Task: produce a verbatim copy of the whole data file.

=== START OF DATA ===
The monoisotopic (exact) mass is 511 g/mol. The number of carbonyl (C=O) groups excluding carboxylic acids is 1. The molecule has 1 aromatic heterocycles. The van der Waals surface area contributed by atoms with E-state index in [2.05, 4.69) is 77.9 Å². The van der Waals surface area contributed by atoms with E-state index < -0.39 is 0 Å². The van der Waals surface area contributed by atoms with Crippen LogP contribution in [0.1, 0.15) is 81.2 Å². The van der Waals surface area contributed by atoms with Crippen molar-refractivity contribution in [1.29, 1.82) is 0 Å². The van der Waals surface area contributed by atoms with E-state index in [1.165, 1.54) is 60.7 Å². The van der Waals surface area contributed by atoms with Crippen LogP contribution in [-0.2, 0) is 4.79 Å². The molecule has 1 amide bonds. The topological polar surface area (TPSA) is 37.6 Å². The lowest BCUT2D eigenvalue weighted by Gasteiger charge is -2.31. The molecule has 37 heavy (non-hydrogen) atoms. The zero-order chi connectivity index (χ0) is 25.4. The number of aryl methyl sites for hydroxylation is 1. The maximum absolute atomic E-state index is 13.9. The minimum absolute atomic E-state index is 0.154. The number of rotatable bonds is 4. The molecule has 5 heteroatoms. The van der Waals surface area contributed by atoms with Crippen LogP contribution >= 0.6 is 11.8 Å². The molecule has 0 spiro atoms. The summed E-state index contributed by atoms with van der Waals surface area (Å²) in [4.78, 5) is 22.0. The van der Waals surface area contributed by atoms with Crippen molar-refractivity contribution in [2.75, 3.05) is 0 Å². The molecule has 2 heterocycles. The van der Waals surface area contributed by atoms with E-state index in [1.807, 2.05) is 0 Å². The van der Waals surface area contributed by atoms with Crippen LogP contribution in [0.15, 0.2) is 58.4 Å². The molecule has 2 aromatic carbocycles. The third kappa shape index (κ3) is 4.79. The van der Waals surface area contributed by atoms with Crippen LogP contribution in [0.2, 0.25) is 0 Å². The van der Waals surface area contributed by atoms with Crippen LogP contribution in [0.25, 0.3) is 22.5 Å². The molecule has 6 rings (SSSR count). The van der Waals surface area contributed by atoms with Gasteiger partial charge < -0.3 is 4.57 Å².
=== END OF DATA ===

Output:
The monoisotopic (exact) mass is 511 g/mol. The number of carbonyl (C=O) groups excluding carboxylic acids is 1. The molecule has 1 aromatic heterocycles. The van der Waals surface area contributed by atoms with E-state index in [2.05, 4.69) is 77.9 Å². The van der Waals surface area contributed by atoms with E-state index < -0.39 is 0 Å². The van der Waals surface area contributed by atoms with Crippen LogP contribution in [0.1, 0.15) is 81.2 Å². The van der Waals surface area contributed by atoms with Crippen molar-refractivity contribution in [1.29, 1.82) is 0 Å². The van der Waals surface area contributed by atoms with E-state index in [1.165, 1.54) is 60.7 Å². The van der Waals surface area contributed by atoms with Crippen LogP contribution in [-0.2, 0) is 4.79 Å². The molecule has 1 amide bonds. The topological polar surface area (TPSA) is 37.6 Å². The lowest BCUT2D eigenvalue weighted by Gasteiger charge is -2.31. The molecule has 37 heavy (non-hydrogen) atoms. The zero-order chi connectivity index (χ0) is 25.4. The number of aryl methyl sites for hydroxylation is 1. The maximum absolute atomic E-state index is 13.9. The minimum absolute atomic E-state index is 0.154. The number of rotatable bonds is 4. The molecule has 5 heteroatoms. The van der Waals surface area contributed by atoms with Crippen LogP contribution >= 0.6 is 11.8 Å². The molecule has 0 spiro atoms. The summed E-state index contributed by atoms with van der Waals surface area (Å²) in [4.78, 5) is 22.0. The van der Waals surface area contributed by atoms with Crippen molar-refractivity contribution in [2.75, 3.05) is 0 Å². The molecule has 2 heterocycles. The van der Waals surface area contributed by atoms with E-state index in [1.807, 2.05) is 0 Å². The van der Waals surface area contributed by atoms with Crippen LogP contribution in [0.15, 0.2) is 58.4 Å². The molecule has 2 aromatic carbocycles. The third kappa shape index (κ3) is 4.79. The van der Waals surface area contributed by atoms with Crippen LogP contribution in [0.2, 0.25) is 0 Å². The van der Waals surface area contributed by atoms with Crippen LogP contribution in [0.25, 0.3) is 22.5 Å². The molecule has 6 rings (SSSR count). The van der Waals surface area contributed by atoms with Gasteiger partial charge < -0.3 is 4.57 Å².